Today, the lovely Leah is back with her thoughts on the latest episode of Broadchurch.
Title Episode 2
Two-Sentence Summary The preparation for and the beginning of the trial occur, which results in Joe’s confession being excluded from evidence. Alec and Ellie convince Claire to meet with Lee in the hopes that he’ll reveal something incriminating, but their plan goes awry when Beth unwittingly provides a distraction that lets Lee escape and take Claire with him.
Favorite Line “Because my life, my old life, is gone. And I made so many mistakes—some big ones. And I need to put something right. We could do it together.” (Ellie Miller)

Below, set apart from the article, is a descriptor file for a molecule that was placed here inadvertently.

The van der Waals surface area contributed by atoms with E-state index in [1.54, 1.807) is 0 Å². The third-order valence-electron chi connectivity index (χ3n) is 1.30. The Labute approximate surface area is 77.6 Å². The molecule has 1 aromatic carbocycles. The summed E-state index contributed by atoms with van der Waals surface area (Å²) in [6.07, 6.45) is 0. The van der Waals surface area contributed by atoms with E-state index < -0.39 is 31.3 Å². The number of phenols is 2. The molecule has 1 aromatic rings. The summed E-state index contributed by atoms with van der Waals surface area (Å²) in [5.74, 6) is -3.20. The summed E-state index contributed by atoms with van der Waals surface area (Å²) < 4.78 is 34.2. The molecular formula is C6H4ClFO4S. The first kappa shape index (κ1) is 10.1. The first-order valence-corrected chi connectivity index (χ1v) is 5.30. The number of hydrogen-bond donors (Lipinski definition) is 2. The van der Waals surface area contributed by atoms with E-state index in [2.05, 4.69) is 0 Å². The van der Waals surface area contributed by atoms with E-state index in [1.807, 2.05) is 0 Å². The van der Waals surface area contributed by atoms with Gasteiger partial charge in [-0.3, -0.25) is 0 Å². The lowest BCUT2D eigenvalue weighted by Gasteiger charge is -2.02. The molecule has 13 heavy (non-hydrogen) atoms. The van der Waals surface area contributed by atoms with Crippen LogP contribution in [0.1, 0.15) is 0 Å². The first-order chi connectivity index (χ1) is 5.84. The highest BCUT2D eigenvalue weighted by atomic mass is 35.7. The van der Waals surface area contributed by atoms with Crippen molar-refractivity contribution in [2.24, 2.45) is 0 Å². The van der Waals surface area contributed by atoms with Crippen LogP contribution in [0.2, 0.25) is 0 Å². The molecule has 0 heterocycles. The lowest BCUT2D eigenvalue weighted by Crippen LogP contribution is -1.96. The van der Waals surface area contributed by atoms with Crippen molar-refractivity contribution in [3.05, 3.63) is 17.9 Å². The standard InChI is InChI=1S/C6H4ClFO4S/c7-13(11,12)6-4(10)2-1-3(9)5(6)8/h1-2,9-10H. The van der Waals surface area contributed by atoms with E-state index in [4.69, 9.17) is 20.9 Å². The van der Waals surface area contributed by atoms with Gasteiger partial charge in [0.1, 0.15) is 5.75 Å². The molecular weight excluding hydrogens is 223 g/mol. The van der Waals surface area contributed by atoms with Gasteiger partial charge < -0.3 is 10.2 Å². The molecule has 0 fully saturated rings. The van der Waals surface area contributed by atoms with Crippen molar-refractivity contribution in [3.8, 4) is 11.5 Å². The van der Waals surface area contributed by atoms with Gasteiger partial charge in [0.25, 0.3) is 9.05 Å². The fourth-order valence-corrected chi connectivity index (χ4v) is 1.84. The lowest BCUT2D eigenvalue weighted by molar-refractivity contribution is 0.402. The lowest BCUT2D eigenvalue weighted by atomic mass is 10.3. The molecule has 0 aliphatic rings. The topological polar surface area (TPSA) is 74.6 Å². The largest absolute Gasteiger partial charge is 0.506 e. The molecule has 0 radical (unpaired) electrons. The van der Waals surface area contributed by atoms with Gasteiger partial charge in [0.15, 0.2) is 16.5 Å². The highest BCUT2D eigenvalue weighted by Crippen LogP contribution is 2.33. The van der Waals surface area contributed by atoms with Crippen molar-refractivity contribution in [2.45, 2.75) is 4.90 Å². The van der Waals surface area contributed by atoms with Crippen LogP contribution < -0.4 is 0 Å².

My Thoughts I want to admit something, so you know where I’m coming from while I discuss certain parts of this episode: Personally, I am not a fan of shows that focus on courtroom scenes or the technicalities of the legal system. They usually infuriate or annoy me in some way—probably because of the way the victims or their families are often treated on the stand and because the audience usually has to spend a lot of time with the guilty party (or their lawyer) making smug faces. Thus, because of my bias against those types of scenes, I felt a fair dose of annoyance along with the enjoyment of other aspects of this episode.